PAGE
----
In the final chapter of the Netsushi review I found that this book really did make a different kind of noise. The author has a way of making things so easily understandable. No clutter, no big words and everything explained in just enough detail for the reader to grasp. It’s not a work of art, but instead a very good yarn told with great detail.
What I liked was that it stayed true to the original story. I won’t give away the ending, but you get the idea. In the first chapter, we are introduced to the village of shinobi: a small farming community in Hokkaido, Japan. A few boys from this village were sent as reinforcements to protect the rest of the village from the Naruto clan who are famous for being ninjas (warriors endowed with the ability to conceal and strike at just about any target without being seen). The brave shinobi were killed when a giant statue of a naruto started falling on the village.
This was just enough of an introduction to the plot. But then the story picks up after a year has passed and we meet a new , a boy called Naruto. Naruto is orphaned and has a special Sharingan, which allows him to see other people’s thoughts. He also has this kakashi (a powerful, double-bladed sword) which he uses for both offense and defense. This was my first assumption about what this book is about, but it turns out the story isn’t centered around the Sharingan, but instead about the bonds forged by the four boys. There are also some interesting sibling relationships, as well as the continuing conflict between the ninja clans.
It is a quick book that won’t drag you out, but there were quite a few moments that made me squirm a little and that made me smile a little. One scene left me wondering how naruto could do what he did without the Sharingan. I didn’t expect that, and that made the entire scene especially amazing, especially considering that this novel wasn’t even written yet when I was reading it. Anyway, I’ll just tell you one of the scenes that made me smile a lot.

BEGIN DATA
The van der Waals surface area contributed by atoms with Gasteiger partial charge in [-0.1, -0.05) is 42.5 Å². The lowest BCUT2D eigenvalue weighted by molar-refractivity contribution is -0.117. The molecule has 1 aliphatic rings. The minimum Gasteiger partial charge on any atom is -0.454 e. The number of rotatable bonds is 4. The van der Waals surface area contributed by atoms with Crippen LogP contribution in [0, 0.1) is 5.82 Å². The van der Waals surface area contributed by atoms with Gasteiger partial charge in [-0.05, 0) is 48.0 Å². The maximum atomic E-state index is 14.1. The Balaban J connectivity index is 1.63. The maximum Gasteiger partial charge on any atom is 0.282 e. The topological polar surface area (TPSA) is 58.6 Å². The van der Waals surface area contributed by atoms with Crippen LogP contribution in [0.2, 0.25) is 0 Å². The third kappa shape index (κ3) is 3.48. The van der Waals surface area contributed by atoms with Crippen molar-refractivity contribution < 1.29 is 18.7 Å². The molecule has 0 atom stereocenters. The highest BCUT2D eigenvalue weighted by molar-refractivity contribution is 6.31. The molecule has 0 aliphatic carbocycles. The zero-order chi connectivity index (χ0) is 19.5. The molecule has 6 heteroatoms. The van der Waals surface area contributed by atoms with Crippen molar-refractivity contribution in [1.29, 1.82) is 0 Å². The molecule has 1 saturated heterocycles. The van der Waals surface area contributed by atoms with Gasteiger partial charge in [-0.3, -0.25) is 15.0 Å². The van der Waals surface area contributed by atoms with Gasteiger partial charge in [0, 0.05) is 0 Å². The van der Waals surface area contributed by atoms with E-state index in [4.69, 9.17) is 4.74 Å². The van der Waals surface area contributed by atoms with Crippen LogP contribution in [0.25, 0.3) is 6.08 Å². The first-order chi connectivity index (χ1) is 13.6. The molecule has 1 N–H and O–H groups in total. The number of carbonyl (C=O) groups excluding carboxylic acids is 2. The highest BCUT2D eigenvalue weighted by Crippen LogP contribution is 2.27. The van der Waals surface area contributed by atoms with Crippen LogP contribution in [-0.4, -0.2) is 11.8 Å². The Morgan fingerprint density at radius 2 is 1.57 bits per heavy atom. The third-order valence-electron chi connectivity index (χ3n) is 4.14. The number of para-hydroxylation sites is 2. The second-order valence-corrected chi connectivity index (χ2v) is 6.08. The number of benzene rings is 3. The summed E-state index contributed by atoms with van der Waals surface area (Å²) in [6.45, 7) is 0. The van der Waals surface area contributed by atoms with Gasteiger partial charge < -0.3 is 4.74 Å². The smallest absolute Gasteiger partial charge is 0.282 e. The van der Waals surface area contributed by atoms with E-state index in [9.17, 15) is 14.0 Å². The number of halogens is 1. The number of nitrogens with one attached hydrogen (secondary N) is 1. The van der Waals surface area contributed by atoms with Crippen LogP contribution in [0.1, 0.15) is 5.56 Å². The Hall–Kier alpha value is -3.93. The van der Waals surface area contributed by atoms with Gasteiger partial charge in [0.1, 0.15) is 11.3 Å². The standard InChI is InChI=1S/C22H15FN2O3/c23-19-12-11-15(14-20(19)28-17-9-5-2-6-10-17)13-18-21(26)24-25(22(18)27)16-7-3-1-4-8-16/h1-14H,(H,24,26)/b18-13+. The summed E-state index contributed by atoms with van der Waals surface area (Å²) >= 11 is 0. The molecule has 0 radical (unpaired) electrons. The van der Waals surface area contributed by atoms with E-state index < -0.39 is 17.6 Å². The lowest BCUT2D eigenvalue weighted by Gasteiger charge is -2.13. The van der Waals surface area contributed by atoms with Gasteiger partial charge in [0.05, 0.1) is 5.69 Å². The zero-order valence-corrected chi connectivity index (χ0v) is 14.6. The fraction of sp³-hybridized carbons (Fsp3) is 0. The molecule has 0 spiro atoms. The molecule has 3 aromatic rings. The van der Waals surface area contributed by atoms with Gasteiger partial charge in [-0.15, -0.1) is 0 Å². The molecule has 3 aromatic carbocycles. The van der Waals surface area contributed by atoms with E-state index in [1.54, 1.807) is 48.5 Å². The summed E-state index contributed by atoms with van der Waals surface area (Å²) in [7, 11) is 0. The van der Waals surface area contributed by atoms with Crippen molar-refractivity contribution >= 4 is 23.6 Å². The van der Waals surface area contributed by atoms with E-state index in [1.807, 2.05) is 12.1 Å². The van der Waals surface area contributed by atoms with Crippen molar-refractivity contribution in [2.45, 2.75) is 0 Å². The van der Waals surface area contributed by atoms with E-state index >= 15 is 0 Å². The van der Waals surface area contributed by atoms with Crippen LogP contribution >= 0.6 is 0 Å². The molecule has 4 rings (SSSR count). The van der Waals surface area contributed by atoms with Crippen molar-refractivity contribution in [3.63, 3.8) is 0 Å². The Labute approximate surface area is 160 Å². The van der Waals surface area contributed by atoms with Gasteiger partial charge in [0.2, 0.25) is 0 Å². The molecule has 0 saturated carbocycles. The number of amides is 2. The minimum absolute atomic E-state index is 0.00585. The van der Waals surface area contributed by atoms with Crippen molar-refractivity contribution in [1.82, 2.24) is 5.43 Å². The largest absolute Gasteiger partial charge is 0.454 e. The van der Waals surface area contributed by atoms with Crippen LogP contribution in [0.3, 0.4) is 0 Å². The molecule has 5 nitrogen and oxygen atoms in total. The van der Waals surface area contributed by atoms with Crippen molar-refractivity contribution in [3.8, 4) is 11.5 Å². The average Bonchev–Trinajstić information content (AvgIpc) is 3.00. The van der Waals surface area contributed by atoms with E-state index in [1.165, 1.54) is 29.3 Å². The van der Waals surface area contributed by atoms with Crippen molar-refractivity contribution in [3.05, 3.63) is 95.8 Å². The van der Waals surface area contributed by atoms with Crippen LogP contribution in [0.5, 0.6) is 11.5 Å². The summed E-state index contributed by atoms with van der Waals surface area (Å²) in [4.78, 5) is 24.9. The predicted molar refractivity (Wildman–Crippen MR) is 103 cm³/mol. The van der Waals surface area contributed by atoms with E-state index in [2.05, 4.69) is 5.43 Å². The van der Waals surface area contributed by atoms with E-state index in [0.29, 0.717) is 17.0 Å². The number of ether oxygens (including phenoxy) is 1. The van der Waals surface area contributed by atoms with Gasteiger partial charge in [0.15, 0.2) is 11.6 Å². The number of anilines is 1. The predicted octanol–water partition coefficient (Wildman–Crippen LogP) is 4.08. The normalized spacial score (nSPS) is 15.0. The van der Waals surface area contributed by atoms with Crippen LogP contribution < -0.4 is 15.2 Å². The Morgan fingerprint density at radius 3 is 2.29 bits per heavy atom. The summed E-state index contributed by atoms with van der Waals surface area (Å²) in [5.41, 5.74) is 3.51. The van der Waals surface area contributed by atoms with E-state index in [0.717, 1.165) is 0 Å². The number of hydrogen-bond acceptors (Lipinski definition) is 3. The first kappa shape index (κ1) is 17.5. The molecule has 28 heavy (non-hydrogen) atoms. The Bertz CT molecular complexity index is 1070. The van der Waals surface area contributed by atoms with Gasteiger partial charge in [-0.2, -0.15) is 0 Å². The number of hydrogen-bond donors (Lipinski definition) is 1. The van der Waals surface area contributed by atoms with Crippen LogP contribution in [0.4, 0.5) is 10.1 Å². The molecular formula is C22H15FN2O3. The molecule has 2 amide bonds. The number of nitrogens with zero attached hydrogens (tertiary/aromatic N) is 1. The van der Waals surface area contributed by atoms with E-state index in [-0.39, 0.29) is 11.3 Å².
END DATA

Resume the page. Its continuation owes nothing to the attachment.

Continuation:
After Naruto and the gang defeat Kuchiki Ritsu and the Konoha forces, Igbi Onome August enters the scene and immediately starts chasing after Naruto. She ends up getting injured during the battle, and Naruto decides to help her get back to the real world. This is where we start to see the beginning of a love story between Naruto and Hinata Hyuga. I’m not going to give it away, but let’s just say that I felt for both characters at points in the book, even though I really don’t care for Hinata in particular.
There is also a great action sequence involving Naruto, who are now known as Rock Lee, and the mysterious masked man known as Pain. Pain has been hunting the Konoha trio for some time and has finally tracked them to the Land of Water. Kakashi and Naruto have to save the three before they are killed, and in the process, Kakashi gets slashed by a massive fish. Very exciting stuff.
I suppose the main reason why I’m giving this short review is because I really enjoyed listening to the end of “Kakashi Gets Stressed”. It just reminded me of some of the scenes from Naruto. It was just good to see that in the final chapter, that this book was still relevant even though it was written for a new audience. The fight between Obito and Naruto at the end made me feel all that excitement again about the series. It was like everything had happened at once, and that I could not wait for the next episode. I did not have a doubt that Naruto and Obito would finally get their long awaited fight, and for those who didn’t know, please read the series, you won’t be disappointed.
In short, “Kakashi kills Rin” was a satisfying episode. It answers many questions and leaves you wanting more. I especially enjoyed the relationship between Obito and Rin. I really liked the way that Obito and Madara were portrayed in this book, and Madara was a very interesting character. My favorite of the new characters introduced in this collection is Madara Uchiha, he has a very intriguing style, and I hope he’ll get more screen time in the future. Overall this was a very satisfying to watch.